Modern workplaces come in a variety of shapes and sizes including the traditional cubicle, the open-plan office, and even the family home.
DrayTek Vigor 2860Vac wireless router review
The pricey, business-grade router has some powerful features. But you pay for them.
- Solid construction
- 6-port Gigabit Ethernet switch
- Seamless failover with multiple internet connections
- Business grade security and user management features
- Average wireless transfer speeds
- Outdated and unintuitive admin interface
A wealth of advanced features - hence the price. But worth it if you need them.
Price$ 479.00 (AUD)
DrayTek has long been synonymous with business-focused routers and the Vigor 2860Vac is one of the company’s first to offer the faster 802.11ac wireless standard. This allows a theoretical throughput of 1,300Mb/s on its 5GHz band and 300Mb/s on the 2.4GHz band simultaneously.
The 2860Vac is different to its 2860ac predecessor by integrating VoIP support in a way that doesn’t put your regular fixed analogue line out of play. The router gives you the option to make and receive calls either via VoIP, fixed line or both. For example, you can route local calls via your fixed line and elect to have international calls go via your preferred VoIP provider.
It’s also ‘nbn Ready’ in that it supports VDSL2 so Fibre-to-the-Node and Fibre-to-the-Basement internet connections should work fine.
The 2860Vac comes with features not normally found in consumer grade models but they’re certainly not exclusive to business users. These include a six-port Gigabit switch, an extra Gigabit WAN port for cable modem connections, ‘failover’ reliability with multiple internet connections, several SSIDs, sophisticated content filtering and traffic analysis, support for up to 20 wireless access points and centralised VPN management.
The extra business grade features do, however, drive up the cost to a $479 street price which is double the price of most consumer models.
The business focus of the router is reflected in its looks which are markedly bland and lack the visual “flair” of other routers in the consumer space. However, the solid construction and practical design may equally be more appealing to some domestic users.
Unlike most consumer routers, the 2860Vac puts its ports on the front for easy access along with an accompanying bank of LEDs that give you an indication of activity on the various ports and connections.
Our favourite feature of the 2860Vac is its ability to automatically switch all traffic over to a 4G or 3G connection whenever it notices your ADSL or cable connection has dropped out and then reverts back to your primary internet connection once it is up and running again, ensuring constant uptime. This modem connects via the onboard USB port and although not every model is supported, the 2860Vac 3G/4G compatibility list is quite extensive and it does include Australia’s big three carriers. A list of supported USB modems is available on the DrayTek website.
The 2x USB ports on the modem can also be used to convert regular USB external drives into network shares. However, the USB drive must be formatted to FAT32 storage and the files can only be transferred using FTP rather than SMB (SMB is slower but generally more convenient).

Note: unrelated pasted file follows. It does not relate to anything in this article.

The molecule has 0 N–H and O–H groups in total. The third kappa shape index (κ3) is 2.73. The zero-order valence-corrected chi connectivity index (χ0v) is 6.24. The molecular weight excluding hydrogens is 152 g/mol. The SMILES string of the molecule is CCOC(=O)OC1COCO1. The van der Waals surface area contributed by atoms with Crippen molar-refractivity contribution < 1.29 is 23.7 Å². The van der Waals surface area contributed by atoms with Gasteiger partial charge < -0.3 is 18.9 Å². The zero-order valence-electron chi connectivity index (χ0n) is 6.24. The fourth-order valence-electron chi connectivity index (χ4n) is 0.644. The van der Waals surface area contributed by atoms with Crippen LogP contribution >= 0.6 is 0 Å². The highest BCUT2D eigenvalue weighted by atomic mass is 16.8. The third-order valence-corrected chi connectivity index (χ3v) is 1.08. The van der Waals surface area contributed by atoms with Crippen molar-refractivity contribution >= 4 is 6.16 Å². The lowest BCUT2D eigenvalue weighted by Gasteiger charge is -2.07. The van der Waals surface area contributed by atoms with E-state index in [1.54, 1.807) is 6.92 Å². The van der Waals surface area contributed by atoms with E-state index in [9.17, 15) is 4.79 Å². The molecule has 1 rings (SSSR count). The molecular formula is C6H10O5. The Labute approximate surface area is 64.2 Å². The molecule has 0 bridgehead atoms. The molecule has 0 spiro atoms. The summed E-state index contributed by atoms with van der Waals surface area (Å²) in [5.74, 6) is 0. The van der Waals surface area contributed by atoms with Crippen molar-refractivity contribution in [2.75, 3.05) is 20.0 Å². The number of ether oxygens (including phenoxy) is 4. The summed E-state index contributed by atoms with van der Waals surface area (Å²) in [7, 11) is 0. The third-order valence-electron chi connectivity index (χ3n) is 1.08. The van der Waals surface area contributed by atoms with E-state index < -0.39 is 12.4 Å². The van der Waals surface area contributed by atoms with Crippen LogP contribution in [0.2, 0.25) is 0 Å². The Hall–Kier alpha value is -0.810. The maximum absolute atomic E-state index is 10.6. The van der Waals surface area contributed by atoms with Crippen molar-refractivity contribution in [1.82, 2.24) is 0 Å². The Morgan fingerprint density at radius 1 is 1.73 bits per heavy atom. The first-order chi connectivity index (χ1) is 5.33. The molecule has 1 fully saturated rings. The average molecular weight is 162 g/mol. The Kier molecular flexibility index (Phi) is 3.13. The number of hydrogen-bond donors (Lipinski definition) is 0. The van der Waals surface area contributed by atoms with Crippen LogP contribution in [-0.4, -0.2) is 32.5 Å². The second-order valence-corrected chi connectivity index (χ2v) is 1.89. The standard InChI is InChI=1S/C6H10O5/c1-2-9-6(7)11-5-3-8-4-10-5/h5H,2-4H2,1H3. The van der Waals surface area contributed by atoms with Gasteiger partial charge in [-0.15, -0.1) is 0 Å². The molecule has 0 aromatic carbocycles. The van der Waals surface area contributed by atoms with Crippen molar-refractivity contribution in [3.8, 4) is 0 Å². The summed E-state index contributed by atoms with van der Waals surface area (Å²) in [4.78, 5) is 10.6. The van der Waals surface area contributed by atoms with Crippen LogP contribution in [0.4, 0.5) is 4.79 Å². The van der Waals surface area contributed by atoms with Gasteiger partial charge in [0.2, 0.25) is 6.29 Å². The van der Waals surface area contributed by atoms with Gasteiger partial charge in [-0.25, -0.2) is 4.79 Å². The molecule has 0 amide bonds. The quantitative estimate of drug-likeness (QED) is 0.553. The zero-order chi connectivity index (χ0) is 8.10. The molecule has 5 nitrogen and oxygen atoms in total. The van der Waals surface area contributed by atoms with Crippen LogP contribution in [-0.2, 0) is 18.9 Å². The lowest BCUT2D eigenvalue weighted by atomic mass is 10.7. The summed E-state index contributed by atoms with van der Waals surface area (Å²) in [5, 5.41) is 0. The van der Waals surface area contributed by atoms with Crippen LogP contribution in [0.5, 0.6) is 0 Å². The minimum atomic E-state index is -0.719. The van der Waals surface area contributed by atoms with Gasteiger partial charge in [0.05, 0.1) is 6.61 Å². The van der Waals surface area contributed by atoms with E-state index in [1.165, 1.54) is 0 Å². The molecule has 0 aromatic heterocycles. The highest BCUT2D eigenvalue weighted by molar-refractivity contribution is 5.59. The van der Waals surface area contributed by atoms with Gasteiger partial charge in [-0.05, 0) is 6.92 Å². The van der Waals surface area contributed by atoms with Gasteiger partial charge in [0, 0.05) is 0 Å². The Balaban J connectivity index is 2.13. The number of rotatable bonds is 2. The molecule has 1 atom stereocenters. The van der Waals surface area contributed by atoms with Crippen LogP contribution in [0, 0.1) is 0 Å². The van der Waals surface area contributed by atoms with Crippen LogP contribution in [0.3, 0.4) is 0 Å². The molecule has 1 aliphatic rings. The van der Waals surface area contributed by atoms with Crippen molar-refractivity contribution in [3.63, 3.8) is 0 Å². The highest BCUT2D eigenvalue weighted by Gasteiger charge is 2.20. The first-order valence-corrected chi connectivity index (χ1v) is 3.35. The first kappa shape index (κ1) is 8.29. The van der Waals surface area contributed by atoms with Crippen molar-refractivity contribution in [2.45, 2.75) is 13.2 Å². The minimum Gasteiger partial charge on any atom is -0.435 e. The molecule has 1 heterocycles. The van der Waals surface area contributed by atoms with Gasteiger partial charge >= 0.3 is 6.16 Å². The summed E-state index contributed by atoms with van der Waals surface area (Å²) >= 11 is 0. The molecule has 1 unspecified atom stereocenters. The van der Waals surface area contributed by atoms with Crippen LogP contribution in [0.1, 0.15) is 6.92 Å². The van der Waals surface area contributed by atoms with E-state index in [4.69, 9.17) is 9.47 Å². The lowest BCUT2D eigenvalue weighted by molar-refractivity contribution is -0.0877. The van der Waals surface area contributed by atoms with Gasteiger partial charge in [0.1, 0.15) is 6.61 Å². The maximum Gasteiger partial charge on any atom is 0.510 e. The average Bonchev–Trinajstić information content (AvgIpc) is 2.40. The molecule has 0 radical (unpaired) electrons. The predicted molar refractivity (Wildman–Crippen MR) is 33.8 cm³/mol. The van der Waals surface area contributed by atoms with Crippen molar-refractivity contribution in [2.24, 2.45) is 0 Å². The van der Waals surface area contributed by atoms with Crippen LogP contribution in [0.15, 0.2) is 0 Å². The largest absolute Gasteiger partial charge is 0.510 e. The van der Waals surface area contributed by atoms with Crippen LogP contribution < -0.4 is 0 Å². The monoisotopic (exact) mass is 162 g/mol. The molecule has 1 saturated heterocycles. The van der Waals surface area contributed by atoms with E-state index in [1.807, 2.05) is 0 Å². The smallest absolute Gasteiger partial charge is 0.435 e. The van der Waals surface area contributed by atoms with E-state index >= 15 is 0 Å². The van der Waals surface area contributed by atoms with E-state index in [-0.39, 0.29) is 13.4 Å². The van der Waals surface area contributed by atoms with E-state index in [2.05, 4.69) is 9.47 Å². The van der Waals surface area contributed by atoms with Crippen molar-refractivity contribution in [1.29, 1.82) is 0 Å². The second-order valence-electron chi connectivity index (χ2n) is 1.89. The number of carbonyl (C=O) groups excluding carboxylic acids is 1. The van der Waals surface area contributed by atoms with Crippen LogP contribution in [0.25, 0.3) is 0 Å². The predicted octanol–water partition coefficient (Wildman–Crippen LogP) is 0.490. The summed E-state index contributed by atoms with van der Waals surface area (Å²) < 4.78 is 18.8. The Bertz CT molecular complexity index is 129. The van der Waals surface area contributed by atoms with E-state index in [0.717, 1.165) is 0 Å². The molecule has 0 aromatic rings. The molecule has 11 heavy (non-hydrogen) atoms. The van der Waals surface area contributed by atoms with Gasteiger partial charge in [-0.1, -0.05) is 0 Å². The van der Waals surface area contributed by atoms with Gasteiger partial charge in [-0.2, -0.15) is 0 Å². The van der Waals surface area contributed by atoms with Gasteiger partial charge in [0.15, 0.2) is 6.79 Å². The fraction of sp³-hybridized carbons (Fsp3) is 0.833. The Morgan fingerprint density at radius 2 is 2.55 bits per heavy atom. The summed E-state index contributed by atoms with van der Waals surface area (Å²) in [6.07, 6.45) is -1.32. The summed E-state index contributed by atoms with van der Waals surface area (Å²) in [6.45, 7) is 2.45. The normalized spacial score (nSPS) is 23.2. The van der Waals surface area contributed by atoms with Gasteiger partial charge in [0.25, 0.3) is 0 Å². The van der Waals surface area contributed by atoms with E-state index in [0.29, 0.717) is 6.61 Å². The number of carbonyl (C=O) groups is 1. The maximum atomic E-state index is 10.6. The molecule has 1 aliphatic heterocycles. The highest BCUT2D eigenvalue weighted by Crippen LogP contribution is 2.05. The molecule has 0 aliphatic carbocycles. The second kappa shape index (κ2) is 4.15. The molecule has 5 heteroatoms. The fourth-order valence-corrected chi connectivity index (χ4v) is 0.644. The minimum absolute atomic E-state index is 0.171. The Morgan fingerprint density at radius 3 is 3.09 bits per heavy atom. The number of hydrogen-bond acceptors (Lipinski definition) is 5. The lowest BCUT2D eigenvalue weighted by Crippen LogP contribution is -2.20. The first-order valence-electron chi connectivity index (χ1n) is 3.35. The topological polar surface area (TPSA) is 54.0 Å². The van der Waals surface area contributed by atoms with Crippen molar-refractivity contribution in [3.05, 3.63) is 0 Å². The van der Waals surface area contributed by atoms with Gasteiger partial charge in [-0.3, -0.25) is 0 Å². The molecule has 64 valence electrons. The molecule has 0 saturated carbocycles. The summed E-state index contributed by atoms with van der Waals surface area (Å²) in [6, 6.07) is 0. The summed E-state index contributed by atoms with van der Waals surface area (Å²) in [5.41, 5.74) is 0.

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The 2860Vac also offers support for up to 32 simultaneous VPN tunnels with comprehensive secure protocols. It is restricted to IKEv1, AES-128 and DH2 which limits its use in organisations that require AES-256 and DH5 or greater.
To access any of these features, you’re going to need to dive in to the router’s admin interface which is text-heavy and confusing at times. It’s easy enough to set up the router for basic use but anything more advanced requires a lot of searching and digging through sub-menus. We understand that this is a router geared towards experienced users but router manufacturers like Asus and more recently, Synology, have proven that it is possible to have a slick and clean interface without skimping on features and customisation options.
Unfortunately the 2860Vac underperforms on the fundamentals of what makes a good router, namely wireless transfer speeds and range.
2.4GHz performance was particularly poor with speeds of just 1.5 Megabytes per second (MB/s) at 10 meters over a 802.11n connection while the router failed to hold a stable connection over 20 meters. Speeds improved over the 5GHz band, reaching 13.15 MB/s within a 10-metre range while maintaining speeds above 6 MB/s over 20 meters. It’s important to remember, though, that performance can dramatically fluctuate in different locations and different times due to differing environmental effects, so our measurements aren’t the be all and end all.
Transferring large files from our Synology NAS (connected via Gigabit Ethernet) to our 802.11ac-enabled Macbook Pro achieved almost 25MB/s at 10 meters and 18.5MB/s at over 20 meters.
Though improved, these speeds were still decidedly average when compared to some other consumer grade 802.11ac enabled routers.
The 2860Vac expensive price tag and average wireless transfer speeds makes it a tough recommendation for home users. The 2860Vac is a much more compelling option for SMBs who are looking for a reliable modem router with advanced security and enterprise features. Its support for a backup internet connection and the automated nature of how that works is particularly compelling, particularly for businesses who require constant uptime. However, if you don’t have a need for extensive VPN features and user management, then a high-end consumer router will likely be a better and cheaper option.
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